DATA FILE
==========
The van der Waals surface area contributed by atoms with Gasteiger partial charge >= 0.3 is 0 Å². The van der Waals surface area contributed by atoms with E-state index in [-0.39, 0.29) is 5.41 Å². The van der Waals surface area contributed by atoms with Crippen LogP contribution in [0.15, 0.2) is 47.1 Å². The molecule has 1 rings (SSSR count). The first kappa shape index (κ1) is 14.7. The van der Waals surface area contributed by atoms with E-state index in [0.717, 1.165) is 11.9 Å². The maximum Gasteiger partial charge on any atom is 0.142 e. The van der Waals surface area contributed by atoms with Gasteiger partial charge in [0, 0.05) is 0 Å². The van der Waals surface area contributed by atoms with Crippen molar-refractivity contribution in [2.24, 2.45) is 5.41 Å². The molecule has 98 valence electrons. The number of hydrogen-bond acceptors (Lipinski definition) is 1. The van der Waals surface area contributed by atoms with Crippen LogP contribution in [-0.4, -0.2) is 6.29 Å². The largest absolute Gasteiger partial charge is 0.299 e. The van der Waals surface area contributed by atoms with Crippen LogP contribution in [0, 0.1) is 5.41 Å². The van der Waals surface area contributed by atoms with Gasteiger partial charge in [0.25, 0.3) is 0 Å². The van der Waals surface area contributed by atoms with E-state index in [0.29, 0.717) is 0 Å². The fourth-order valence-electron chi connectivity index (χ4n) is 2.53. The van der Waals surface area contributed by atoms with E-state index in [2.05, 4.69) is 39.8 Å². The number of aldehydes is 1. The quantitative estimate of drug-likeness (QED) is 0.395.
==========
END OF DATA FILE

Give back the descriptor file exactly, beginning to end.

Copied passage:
The van der Waals surface area contributed by atoms with Gasteiger partial charge >= 0.3 is 0 Å². The van der Waals surface area contributed by atoms with E-state index in [-0.39, 0.29) is 5.41 Å². The van der Waals surface area contributed by atoms with Crippen LogP contribution in [0.15, 0.2) is 47.1 Å². The molecule has 1 rings (SSSR count). The first kappa shape index (κ1) is 14.7. The van der Waals surface area contributed by atoms with E-state index in [0.717, 1.165) is 11.9 Å². The maximum Gasteiger partial charge on any atom is 0.142 e. The van der Waals surface area contributed by atoms with Gasteiger partial charge in [0, 0.05) is 0 Å². The van der Waals surface area contributed by atoms with Crippen molar-refractivity contribution in [2.24, 2.45) is 5.41 Å². The molecule has 98 valence electrons. The number of hydrogen-bond acceptors (Lipinski definition) is 1. The van der Waals surface area contributed by atoms with Crippen LogP contribution in [-0.4, -0.2) is 6.29 Å². The largest absolute Gasteiger partial charge is 0.299 e. The van der Waals surface area contributed by atoms with Crippen LogP contribution in [0, 0.1) is 5.41 Å². The van der Waals surface area contributed by atoms with Gasteiger partial charge in [0.25, 0.3) is 0 Å². The van der Waals surface area contributed by atoms with E-state index in [0.29, 0.717) is 0 Å². The fourth-order valence-electron chi connectivity index (χ4n) is 2.53. The van der Waals surface area contributed by atoms with E-state index in [2.05, 4.69) is 39.8 Å². The number of aldehydes is 1. The quantitative estimate of drug-likeness (QED) is 0.395.